HL Deb 09 April 1886 vol 304 cc1155-7

, in moving that the Bill be now read a second time, said: My Lords, I think it was in 1880 that I stood at your Lordships' Table and moved a very similar Bill to that which is now before you. I received that Bill at the hands of a Colleague who was then Chief Secretary for Ireland. To-day it has been my unhappy duty, as it has been that of many of the Colleagues and friends of the late statesman, to follow the coffin which contained his remains through the stately Abbey of Westminster, and to pay the last tribute to one whom we all respected. My Lords, I cannot but say that I feel that in losing Mr. Forster the country has lost a statesman of very high character. He was remarkable from his independence of thought, from his honesty of purpose, from his great love of liberty, and from his endeavours to remove all disabilities from classes in this country and elsewhere. He made his first mark in public life in connection with this distress in Ireland; and in his subsequent career, when he had most difficult—nay, most perilous duties, as it turned out, to discharge, he performed those duties with that courage and unswerving devotion which marked his character in all things. I am sure that your Lordships will join with me in regretting the loss of a statesman so able and so experienced. With reference to the Bill before the House, I may state that its object is to enable outdoor relief to be given in certain districts in Ireland, chiefly in the Western parts of that country. The measure has already passed through the House of Commons. The matter is one that is pressing, and I propose to take the Committee stage on Monday. In conclusion, I beg to move the second reading of this Bill.

Moved, "That the Bill be now read 2a."—(The Lord President.)


My Lords, I do not propose to say anything with regard to the Bill; but I do ask leave to say a single word with reference to the earlier part of the noble Earl's remarks. Having had myself the privilege of sitting in the House of Commons for a quarter of a century with Mr. Forster—during the whole period, indeed, of his Parliamentary life—and having had frequent occasion to deal with him, generally as an opponent, sometimes as a friend, I can say with great truth and sincerity that I never knew a man who was more thoroughly honourable, more thoroughly trustworthy, or a man of higher courage or great fairness in dealing with the cases that came before him than Mr. Forster. He was one who acquired and commanded the respect and regard of every Member, I believe, of the House of Commons—certainly of those who had the most experience of his career. It was a very touching sight which I had the privilege to witness to-day; and I am sure that of those large multitudes who were gathered in and around the Abbey there was not one who did not feel that in the man whom we were following to the grave we were losing one of the noblest specimens of Englishmen, devoting themselves to political life for no selfish personal object, but from a desire to promote what they believe to be the good of their country and the welfare of the Empire to which they belong. Of no man more emphatically than of Mr. Forster might it be said that he looked to the Empire more than to any section of it; there was no man who paid greater attention to questions affecting the outlying portion of our great Colonial system. I was anxious to say one word in order that it might not be supposed that those who were politically opposed to Mr. Forster were insensible to the excellence of his character or the high standard which he held up to those who came in contact with him.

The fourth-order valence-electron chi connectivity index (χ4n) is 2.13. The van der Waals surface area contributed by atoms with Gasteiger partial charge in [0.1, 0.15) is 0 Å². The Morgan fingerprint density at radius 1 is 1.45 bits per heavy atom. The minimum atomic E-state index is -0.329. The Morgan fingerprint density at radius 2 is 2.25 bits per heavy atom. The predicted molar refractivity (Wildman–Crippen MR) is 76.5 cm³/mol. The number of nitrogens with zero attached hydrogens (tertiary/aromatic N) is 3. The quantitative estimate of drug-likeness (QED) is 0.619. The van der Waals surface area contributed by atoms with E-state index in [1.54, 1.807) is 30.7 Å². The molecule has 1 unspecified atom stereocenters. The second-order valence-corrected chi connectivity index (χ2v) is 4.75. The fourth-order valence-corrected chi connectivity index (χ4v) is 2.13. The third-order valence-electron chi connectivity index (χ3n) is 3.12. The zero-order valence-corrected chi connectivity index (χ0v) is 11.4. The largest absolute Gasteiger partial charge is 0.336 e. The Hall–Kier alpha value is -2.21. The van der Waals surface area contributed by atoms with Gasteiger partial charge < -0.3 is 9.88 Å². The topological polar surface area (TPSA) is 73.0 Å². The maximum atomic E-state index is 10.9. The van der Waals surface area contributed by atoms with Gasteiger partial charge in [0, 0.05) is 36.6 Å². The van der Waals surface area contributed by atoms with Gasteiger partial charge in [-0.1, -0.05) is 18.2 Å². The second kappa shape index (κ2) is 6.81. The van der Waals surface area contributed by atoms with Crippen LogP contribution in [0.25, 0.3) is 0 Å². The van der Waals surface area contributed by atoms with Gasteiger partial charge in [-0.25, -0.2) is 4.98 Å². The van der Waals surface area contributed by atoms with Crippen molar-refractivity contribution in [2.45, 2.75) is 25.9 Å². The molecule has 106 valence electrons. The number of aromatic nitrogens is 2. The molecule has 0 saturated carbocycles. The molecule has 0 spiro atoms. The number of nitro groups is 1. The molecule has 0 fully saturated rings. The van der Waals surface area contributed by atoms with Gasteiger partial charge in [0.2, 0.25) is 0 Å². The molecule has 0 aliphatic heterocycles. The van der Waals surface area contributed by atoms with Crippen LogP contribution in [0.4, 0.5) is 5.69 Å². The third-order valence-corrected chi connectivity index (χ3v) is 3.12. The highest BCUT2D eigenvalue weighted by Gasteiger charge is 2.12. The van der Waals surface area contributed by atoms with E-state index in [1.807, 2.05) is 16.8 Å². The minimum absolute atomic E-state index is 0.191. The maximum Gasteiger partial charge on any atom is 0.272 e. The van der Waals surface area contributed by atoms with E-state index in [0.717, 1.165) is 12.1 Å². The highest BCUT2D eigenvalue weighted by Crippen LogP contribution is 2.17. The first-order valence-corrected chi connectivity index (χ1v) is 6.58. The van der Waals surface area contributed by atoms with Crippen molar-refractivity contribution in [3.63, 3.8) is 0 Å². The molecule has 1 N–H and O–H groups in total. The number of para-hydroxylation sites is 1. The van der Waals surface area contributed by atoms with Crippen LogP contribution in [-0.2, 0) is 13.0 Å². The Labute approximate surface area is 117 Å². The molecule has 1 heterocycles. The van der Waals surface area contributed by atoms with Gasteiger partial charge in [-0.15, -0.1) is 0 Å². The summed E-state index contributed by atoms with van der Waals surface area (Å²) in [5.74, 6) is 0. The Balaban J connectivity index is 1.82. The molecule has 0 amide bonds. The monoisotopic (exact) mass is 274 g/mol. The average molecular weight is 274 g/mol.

My Lords, some few years ago I was in close and intimate connection with the illustrious statesman whom we have just lost; and I must, therefore, join in the few words of tribute which have been paid to his memory. When Mr. Forster went to Ireland nobody knows better than I do that he went there with the purest feelings of benevolence and sympathy, and with a wish to remedy the grievances complained of by the inhabitants of that country. I know what pain it cost him to feel that instead of his efforts having been signalized merely by remedial measures and attempts to atone for past injustice, he was compelled, almost from the very first, to ask his Colleagues for measures for the repression of crime. I know well what pain this cost him; but I know, also, the moment that he did see that they were necessary, how vigorously and strenuously he urged those measures, and with what strength he put them in force. It must have been deep pain to him, indeed, to feel that he left the country altogether without conciliating its inhabitants in the way he wished. He must have felt, on the other hand, that he never for one moment lost the respect and admiration of his fellow-countrymen, least of all of those of his adopted county, and of his constituents, who at the time that he was most abused stuck to him staunchly in the closest and most manly manner. It must be a satisfaction to Mr. Forster's relatives and to his friends to feel how very deeply he is regretted by every class in this country. He is mourned by all; and it is felt upon all sides that if he could have recovered his health he would have been of inestimable assistance to us in what are likely to be the very troubled times before us.


asked, with regard to the Bill, whether the Commissioners proposed by it were to be paid, and, if so, how much?


suggested that these matters would be made clear in Committee.

Motion agreed to; Bill read 2a accordingly, and committed to a Committee of the Whole House on Monday next.

House adjourned at a quarter past Six o'clock, to Monday next, a quarter before Eleven o'clock.